The making of Mary (Queen of Shops)

Shop Girl by Mary Portas

shopgirlMary Portas is one of those TV presenter/gurus you either love or find profoundly irritating. I love her and her championing of the high street and independent retailers. Her TV programmes where she helps ailing businesses are full of common sense and good advice jazzed up with her team’s design flair. The shame is that nearly always once her team have left, the businesses helped often gently slide back towards their former bad habits.

Running her own design agency, she has far reaching influence in high places. She was appointed by the Government to survey Britain’s high streets and put forward ways to regenerate them which she did – and then the Government invited towns to make bids for a Portas grant.  Abingdon put a bid in but it didn’t win one – but our town desperately needs something to happen – for the key thing is our little shopping centre is owned by an insurance company, who set the rents so high that no-one can afford to open a shop in it. This doesn’t bother the landlords to whom it doesn’t matter whether the units are full or empty – they’re accruing in property value on their books anyway. It’s a sad state of affairs, and is happening the whole country over – leading to homogenisation of high streets as the big chains are the only ones who can afford the rents, and independent retailers suffer.

Anyway, Mary’s memoir is not about that part of her life – I just took the opportunity to comment!

Shop Girl is a delight, following Mary’s childhood and first steps into the world of retail design up until she plucks up courage to freelance.  She was born in 1960 into a big Irish family in Watford. They all squashed into a small end of terrace house. Mary’s Dad worked for tea manufacturer Brooke Bond, and her mum (to whom she dedicates the book) was the typical loving Irish mother who spends much of her time putting food on the table for her big brood.  Fourth of five kids, Mary, it’s fair to say was the naughty one. Giggling in church, eating dog food for a dare, loud and always looking for fun, and all too often getting caught!

caramacThe book is written in short chapters – extended vignettes, typically of three or four pages – and each is titled with a product of the 1960s or 1970s. It’s a memoir driven by sensory memories – the smell of her mum’s Coty L’Aimant perfume, the first taste of a Caramac bar, hearing Marc Bolan’s Ride a White Swan.  (Another sensory memoir is Philippe Claudel’s Parfum which I reviewed for Shiny New Books here.)  It’s an effective style – I was in reveries each time one of my childhood memories was evoked by these headings, (I was born in 1960 too!) – what a nostalgia trip!

The teenaged Mary constantly challenged her teachers at school, but they found a channel for her outgoing personality in drama, at school and at home:

Lawrence hands me the mirror and I stare at myself. My temples and cheeks are dusted with fuchsia eye shadow and there’s a huge red zigzag edged in blue running from my forehead down over my right eye and onto my cheek. My hair looks as if I’ve just stuck my finger into a plug socket. I look like a miniature version of Bowie himself. […]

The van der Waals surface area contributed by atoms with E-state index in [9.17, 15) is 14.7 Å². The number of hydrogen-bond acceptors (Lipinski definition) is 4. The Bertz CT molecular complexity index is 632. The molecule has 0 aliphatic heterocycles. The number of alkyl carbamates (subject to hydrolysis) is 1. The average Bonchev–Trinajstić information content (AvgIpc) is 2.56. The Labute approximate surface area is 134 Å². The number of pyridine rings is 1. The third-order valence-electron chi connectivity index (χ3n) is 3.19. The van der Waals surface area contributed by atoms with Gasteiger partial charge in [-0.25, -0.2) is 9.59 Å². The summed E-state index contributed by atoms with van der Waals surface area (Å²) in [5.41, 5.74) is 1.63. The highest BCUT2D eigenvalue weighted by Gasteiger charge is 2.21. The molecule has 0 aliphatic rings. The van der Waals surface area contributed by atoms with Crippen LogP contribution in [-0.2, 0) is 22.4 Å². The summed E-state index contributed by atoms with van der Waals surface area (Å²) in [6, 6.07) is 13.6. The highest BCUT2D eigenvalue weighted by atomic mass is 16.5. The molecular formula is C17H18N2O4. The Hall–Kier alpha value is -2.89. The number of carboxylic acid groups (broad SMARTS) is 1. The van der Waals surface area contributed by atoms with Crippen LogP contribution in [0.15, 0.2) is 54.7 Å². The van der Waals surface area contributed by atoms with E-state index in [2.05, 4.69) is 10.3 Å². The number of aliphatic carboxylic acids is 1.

Mum walks into the room and looks at me singing. ‘Don’t you look grand!’ she says absentmindedly. ‘Now I really must get over to Jean’s. There’s a lot to do for the church jumble sale tomorrow.’

But I hardly notice her leave. I am lost in the moment. Michael, Joe, Tish and Lawrence are my audience and there is nowhere else I’d rather be.

Sadly, Mary’s mum died when she was 16, and with Mary’s older siblings flying the nest into the world of work, she became more and more of a carer to her little brother Lawrence. When she was offered a place at RADA, she turned it down, she couldn’t bear to leave Lawrence. Instead Mary enrolled at Cassio college in Watford on a course that specialised in shop window design.

As I stared at the huge store-front windows at the end of the day, I suddenly glimpsed the possibility that Cassion might offer for the first time. Sitting in a lecture, I’d heard that Salvador Dali had designed windows. So had Andy Warhol. Now I understood why. These windows were art, drama, performance. They were a stage, and through them the audience of passers-by were transported just as they were when they watched a play. My love of drama had found a new outlet.

A placement at Harvey Nicholls brought good references but no permanent job, but this didn’t deter Mary who talked her way into Harrods’s shop windows team – and so she takes her first steps towards retail stardom.

The young Mary on the page is totally recognizable as the older, more suave Mary off the telly. The same sense of humour, straight-talking and big heartedness was there all along. This is a warm and happy memoir, although tinged with sadness at losing both parents while still young, her determination shines through. Fabulous stuff – I do hope she writes a sequel. (9/10)

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Source: Own copy.

Mary Portas, Shop Girl (Doubleday, 2015) Hardback, 288 pages.

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